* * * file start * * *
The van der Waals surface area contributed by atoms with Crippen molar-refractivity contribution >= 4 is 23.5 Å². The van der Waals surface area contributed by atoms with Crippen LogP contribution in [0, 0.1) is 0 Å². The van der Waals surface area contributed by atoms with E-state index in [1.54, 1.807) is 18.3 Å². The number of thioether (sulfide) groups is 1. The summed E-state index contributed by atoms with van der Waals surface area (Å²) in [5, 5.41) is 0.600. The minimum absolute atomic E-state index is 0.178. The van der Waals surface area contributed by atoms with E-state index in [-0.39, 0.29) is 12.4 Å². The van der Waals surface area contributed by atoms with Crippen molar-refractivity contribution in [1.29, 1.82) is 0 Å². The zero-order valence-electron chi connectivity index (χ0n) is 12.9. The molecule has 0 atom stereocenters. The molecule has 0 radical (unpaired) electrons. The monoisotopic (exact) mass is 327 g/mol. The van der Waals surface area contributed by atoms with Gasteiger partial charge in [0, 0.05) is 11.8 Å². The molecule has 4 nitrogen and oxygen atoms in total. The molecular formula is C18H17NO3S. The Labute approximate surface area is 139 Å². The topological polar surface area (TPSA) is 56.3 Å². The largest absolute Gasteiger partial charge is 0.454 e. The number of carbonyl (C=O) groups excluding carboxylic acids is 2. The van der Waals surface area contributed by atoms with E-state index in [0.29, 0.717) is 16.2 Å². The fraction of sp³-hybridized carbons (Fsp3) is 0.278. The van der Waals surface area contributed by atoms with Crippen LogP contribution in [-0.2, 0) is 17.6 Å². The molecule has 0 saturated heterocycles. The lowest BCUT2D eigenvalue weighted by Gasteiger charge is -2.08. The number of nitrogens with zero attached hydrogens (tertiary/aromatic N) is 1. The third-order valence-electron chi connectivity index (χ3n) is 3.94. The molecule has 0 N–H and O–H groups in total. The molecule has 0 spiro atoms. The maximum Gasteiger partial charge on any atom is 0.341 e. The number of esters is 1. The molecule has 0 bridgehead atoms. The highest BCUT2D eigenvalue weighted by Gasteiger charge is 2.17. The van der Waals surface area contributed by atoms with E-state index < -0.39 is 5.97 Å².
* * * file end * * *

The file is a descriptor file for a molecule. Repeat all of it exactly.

The van der Waals surface area contributed by atoms with Crippen molar-refractivity contribution >= 4 is 23.5 Å². The van der Waals surface area contributed by atoms with Crippen LogP contribution in [0, 0.1) is 0 Å². The van der Waals surface area contributed by atoms with E-state index in [1.54, 1.807) is 18.3 Å². The number of thioether (sulfide) groups is 1. The summed E-state index contributed by atoms with van der Waals surface area (Å²) in [5, 5.41) is 0.600. The minimum absolute atomic E-state index is 0.178. The van der Waals surface area contributed by atoms with E-state index in [-0.39, 0.29) is 12.4 Å². The van der Waals surface area contributed by atoms with Crippen molar-refractivity contribution in [1.29, 1.82) is 0 Å². The zero-order valence-electron chi connectivity index (χ0n) is 12.9. The molecule has 0 atom stereocenters. The molecule has 0 radical (unpaired) electrons. The monoisotopic (exact) mass is 327 g/mol. The van der Waals surface area contributed by atoms with Gasteiger partial charge in [0, 0.05) is 11.8 Å². The molecule has 4 nitrogen and oxygen atoms in total. The molecular formula is C18H17NO3S. The Labute approximate surface area is 139 Å². The topological polar surface area (TPSA) is 56.3 Å². The largest absolute Gasteiger partial charge is 0.454 e. The number of carbonyl (C=O) groups excluding carboxylic acids is 2. The van der Waals surface area contributed by atoms with E-state index in [0.29, 0.717) is 16.2 Å². The fraction of sp³-hybridized carbons (Fsp3) is 0.278. The van der Waals surface area contributed by atoms with Crippen LogP contribution in [-0.2, 0) is 17.6 Å². The molecule has 0 saturated heterocycles. The lowest BCUT2D eigenvalue weighted by Gasteiger charge is -2.08. The number of nitrogens with zero attached hydrogens (tertiary/aromatic N) is 1. The third-order valence-electron chi connectivity index (χ3n) is 3.94. The molecule has 0 N–H and O–H groups in total. The molecule has 0 spiro atoms. The maximum Gasteiger partial charge on any atom is 0.341 e. The number of esters is 1. The molecule has 0 bridgehead atoms. The highest BCUT2D eigenvalue weighted by Gasteiger charge is 2.17. The van der Waals surface area contributed by atoms with E-state index < -0.39 is 5.97 Å².